The Indian Boundary Line

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The Indian Boundary Line

  • "The Indian Boundary Line"

Rogers Avenue and Forest Preserve Drive were once the disputed border that separated the United States' Louisiana Territory from Indian country—the line over which settlers fought the settlers fought the Sauk, Fox, Kickapoo and other tribes for control of the land in the 1832 Black Hawk War.

But in researching his experimental documentary The Indian Boundary Line, "my ideas about colonialism became complicated," says Thomas Comerford.

"I found stories of friendship and cooperation and interracial marriages, in addition to the more expected stories of conflict: the 'massacre,' the treaty, and Manifest Destiny."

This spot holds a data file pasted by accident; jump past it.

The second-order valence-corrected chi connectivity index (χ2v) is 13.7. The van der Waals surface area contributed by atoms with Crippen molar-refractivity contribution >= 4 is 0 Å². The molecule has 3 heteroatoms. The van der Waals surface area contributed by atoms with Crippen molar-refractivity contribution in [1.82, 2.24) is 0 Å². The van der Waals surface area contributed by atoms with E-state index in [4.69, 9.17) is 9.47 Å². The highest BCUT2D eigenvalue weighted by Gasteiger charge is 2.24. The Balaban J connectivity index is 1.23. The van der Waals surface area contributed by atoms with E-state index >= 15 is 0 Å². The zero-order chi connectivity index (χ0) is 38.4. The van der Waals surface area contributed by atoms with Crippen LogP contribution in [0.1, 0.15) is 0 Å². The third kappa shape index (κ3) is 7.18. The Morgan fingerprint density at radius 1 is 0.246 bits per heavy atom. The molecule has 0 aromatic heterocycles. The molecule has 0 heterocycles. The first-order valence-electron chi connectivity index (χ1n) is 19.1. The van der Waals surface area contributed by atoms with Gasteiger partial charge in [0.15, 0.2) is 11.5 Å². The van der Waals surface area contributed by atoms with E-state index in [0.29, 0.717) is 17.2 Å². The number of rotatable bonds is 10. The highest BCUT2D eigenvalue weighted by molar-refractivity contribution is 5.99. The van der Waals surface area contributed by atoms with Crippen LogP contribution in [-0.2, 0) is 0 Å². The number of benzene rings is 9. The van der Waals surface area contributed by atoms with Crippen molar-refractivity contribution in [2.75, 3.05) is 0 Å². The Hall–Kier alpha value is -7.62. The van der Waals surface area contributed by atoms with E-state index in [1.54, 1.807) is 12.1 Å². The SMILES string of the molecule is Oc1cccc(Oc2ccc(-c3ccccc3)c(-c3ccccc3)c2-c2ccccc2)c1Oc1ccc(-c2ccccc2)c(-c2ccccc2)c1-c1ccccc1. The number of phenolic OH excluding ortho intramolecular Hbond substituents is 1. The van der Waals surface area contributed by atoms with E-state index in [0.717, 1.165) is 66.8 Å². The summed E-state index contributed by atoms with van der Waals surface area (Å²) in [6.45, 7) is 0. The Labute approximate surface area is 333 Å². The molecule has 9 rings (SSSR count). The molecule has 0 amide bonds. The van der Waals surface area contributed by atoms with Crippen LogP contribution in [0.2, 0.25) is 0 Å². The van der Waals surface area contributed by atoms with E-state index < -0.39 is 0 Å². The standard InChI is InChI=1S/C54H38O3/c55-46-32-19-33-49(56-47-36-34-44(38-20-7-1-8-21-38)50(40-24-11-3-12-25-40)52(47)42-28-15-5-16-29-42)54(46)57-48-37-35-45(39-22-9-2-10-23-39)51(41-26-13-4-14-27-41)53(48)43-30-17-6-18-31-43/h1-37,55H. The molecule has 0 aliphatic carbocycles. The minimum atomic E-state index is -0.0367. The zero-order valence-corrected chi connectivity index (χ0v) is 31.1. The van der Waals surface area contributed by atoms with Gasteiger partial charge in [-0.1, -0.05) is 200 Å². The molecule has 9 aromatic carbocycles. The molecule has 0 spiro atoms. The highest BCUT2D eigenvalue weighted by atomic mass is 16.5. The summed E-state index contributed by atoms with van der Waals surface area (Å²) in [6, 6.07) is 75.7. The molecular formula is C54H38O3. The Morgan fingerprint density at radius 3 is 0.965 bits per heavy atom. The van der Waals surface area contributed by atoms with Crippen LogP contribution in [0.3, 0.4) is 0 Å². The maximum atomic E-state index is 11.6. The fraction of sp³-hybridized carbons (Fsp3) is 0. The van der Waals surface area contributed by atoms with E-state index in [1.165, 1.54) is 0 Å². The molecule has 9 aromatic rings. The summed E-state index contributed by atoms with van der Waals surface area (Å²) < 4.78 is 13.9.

Comerford, who is also frontman for local rockers Kasper Hauser, premieres The Indian Boundary Line Thursday 2/4 in the Gene Siskel Film Center's weekly Conversations at the Edge series.

Comerford teaches film and punk rock at the School of the Art Institute, and has explored the geographical history of Chicago and the Midwest in a series of films over the past decade. Also screening Thursday is his 2005 film Land Marked/Marquette.

The Indian Boundary Line screens Thursday 2/4 at 6 PM at the Film Center. The score is by Tobin Summerfield with Frank Rosaly and Mark Trecka.

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